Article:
Thin end of The Oz‘s wedge. In Bad News, Robert Manne’s Quarterly Essay pointing the bone at The Australian, the La Trobe academic suggested that the newspaper was trying to “own” Kevin Rudd by using its front page to guide his thought processes and distance him from the awful Left. With a Rudd-revival in the too hard basket, could history be repeating with new Workplace Relations Minister Bill Shorten?

Today’s Oz front page — “Shorten rejects unions’ IR push” — used a few sparing quotes from Shorten — that he first uttered nine days ago — to wedge the ambitious networker between the line pushed by the ACTU and the business lobby on the looming review of the Fair Work Act. It’s an interesting tactic from the paper, which now has to compete with daily IR-themed splashes from former staffer Michael Stutchbury’s Australian Financial Review. As Shorten edges ever closer to the dispatch box, expect the heat on the GG’s son-in-law to reach furnace levels. — Andrew Crook

Adelaide Now‘s bad spelling. Oops …

Kim not that famous. Seems that for The Age Kim Jong-il’s death was the second most important newsworthy death of the day on Monday …

Front page of the day. North Korea’s neighbour, South Korea, continues to follow the story of the death of Kim Jong-il …

High death toll for journalists in 2011

“At least 43 journalists were killed around the world in direct relation to their work in 2011, with the seven deaths in Pakistan marking the heaviest losses in a single nation. Libya and Iraq, each with five fatalities, and Mexico, with three deaths, also ranked high worldwide for journalism-related fatalities.” — Committee to Protecting Journalists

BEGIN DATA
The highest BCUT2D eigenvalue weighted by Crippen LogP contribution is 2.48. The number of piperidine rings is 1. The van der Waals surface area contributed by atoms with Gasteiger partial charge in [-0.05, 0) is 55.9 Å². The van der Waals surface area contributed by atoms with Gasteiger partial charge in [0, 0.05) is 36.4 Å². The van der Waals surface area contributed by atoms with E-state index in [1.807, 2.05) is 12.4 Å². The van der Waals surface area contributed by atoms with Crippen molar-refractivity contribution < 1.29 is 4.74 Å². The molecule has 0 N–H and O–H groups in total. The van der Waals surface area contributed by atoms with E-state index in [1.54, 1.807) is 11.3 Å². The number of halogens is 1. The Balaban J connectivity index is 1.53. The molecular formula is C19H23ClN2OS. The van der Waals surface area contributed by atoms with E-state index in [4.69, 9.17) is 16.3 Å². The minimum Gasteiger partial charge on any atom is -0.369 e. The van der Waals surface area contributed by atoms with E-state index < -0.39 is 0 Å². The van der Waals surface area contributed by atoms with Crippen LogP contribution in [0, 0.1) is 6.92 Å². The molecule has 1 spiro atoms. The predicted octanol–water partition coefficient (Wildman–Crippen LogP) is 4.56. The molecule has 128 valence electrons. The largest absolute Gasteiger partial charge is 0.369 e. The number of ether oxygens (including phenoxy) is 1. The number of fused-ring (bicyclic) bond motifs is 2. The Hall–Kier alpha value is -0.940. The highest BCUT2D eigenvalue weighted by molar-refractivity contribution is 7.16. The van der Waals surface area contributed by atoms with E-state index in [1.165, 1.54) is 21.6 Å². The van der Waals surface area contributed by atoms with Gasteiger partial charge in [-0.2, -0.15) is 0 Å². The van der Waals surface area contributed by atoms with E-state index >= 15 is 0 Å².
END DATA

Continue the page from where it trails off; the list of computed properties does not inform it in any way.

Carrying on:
Piers Morgan faces the NotW parliamentary panel

“Piers Morgan, appearing somewhat magisterially on video from Los Angeles before the Leveson Committee of the British Parliament, spent a rugged hour getting grilled. Mr Morgan proved to be a good witness on his own behalf, answering narrowly and carefully about what he knew about hacking and when he knew it.” — The New York Times

YouTube’s biggest hits of 2011

“One hundred years into the future, when our great-grandkids look back to what was capturing the world’s imagination on YouTube in 2011, what will they make of us? Will they still be delighted by babbling babies? Will they still be ‘so excited’ about the weekend? And will they be any closer to understanding the mystery of the space-traveling toaster pastry cat?” — YouTube blog

New York Times legends take the redundancies and run

The Observer was recently passed on a series of communiques from the Times in-house blog detailing who took the buyouts. In addition to Mr [George] Vecsey, a 30-year veteran of the paper, they are …” — The Observer

A third of newspaper jobs cut this year

“The number of jobs eliminated in the newspaper industry rose by nearly 30% in 2011 from the prior year, according to the blog that has been tracking the human toll on the industry for the last five years. ” — Reflections of a Newsosaur

Peter Fray

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